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Facebook’s stunning decision to turn off the news for Australia highlights a long-troubled role for the U.S. tech giant, which stumbled into the news business and has grown into one of its most powerful forces.

The announcement by Facebook, defying Australia’s efforts to impose a payment plan for media featured on the platform, raises fresh questions about the future of the platform used by some two billion people and its relationship with the news media.

Analysts pointed out that Facebook, even though it was not created as a news organization, has become a critical source of information for many people around the world, especially younger internet users, with traditional media on the decline.

“This is a very stark reminder of the power of Facebook,” said Kjerstin Thorson, a Michigan State University professor specializing in social media.

“The idea that with a flick of a switch you could shut down a civic infrastructure — that’s a wake-up call.”

Thorson noted that Facebook’s action may deprive users of “high quality information” but “doesn’t remove people’s desire to know what’s happening. That’s an opportunity for noxious information and rumors to circulate.”

Ken Paulson, a former USA Today chief editor who is now on the faculty at Middle Tennessee State University, said the social media giant risks eroding trust in global information if the blackout becomes widespread: “Facebook without real news would be a conspiracist’s fantasy.”

‘We don’t steal news’

Facebook made the announcement Wednesday as Australia put the finishing touches on legislation that would force digital platforms to pay for news and links under a threat of government-imposed arbitration.

The Australian measure “fails to recognize … the fundamental nature of the relationship between our platform and publishers,” said Campbell Brown, Facebook’s head of global news partnerships in a blog post.

“Contrary to what some have suggested, Facebook does not steal news content. Publishers choose to share their stories on Facebook. From finding new readers to getting new subscribers and driving revenue, news organizations wouldn’t use Facebook if it didn’t help their bottom lines.”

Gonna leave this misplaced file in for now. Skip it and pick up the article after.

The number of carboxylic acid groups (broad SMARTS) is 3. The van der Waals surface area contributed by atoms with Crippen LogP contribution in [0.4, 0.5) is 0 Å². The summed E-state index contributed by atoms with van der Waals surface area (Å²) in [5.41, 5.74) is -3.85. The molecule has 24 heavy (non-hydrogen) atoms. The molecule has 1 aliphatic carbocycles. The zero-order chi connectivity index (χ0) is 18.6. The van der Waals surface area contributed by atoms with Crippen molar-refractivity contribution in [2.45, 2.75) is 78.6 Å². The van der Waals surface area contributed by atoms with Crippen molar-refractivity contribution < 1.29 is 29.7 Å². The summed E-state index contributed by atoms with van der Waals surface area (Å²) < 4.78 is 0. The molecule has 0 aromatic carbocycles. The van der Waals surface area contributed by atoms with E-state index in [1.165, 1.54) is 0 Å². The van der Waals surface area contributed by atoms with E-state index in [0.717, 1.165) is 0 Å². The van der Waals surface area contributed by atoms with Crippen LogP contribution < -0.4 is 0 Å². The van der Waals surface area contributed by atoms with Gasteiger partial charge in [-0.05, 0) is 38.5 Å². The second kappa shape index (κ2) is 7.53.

The California tech giant has been investing in news through its Facebook Journalism Project in a number of countries but has sought to avoid paying for sharing links, saying it would set a bad precedent for the internet.

Growing imbalance

Still, the news media industry has seen its woes deepen as digital giants such as Facebook and Google dominate the market for online advertising in much of the world.

And the imbalance appears to have grown as news organizations struggle in the an economy roiled by the global pandemic.

“Most news media don’t benefit appreciably from links in Facebook,” said Paulson.

This underscores a need for a new system that would support news media whose information is critical to the long-term success of the digital giants, according to analysts.

Facebook’s move contrasted with Google, which in recent days has brokered deals with media groups, including Rupert Murdoch’s News Corp., in response to the Australian regulatory push.

Facebook maintains that news content makes up only 4% of people’s feeds. But Thorson said that despite the small percentage, “for many people Facebook is their main source of information,” making it a critical part of civic discourse.

“I don’t think this problem will be solved without some form of government regulation,” she said.

The standoff in Australia “is about the renegotiation of a relationship that has been strained for years,” said Chris Moos, a researcher and lecturer with Oxford University’s Said Business School.

While it appears that Facebook has the upper hand, Moos maintains that the social media leader would lose its appeal if it moves away from professional news content.

“It would be impossible to imagine Facebook (and WhatsApp) to maintain cross-demographic popularity without media content of at least the big media organizations,” Moos said.

“Media organizations and Facebook need each other. Both parties have every incentive to collaborate to come to agreements.”

Paulson said it remains unclear whether Facebook would suffer from a disengagement with news, with Australia becoming a test case.

“If people only come to Facebook for social experiences and cat photos, it will face no economic pressure,” he said.

In a time of both misinformation and too much information, quality journalism is more crucial than ever.
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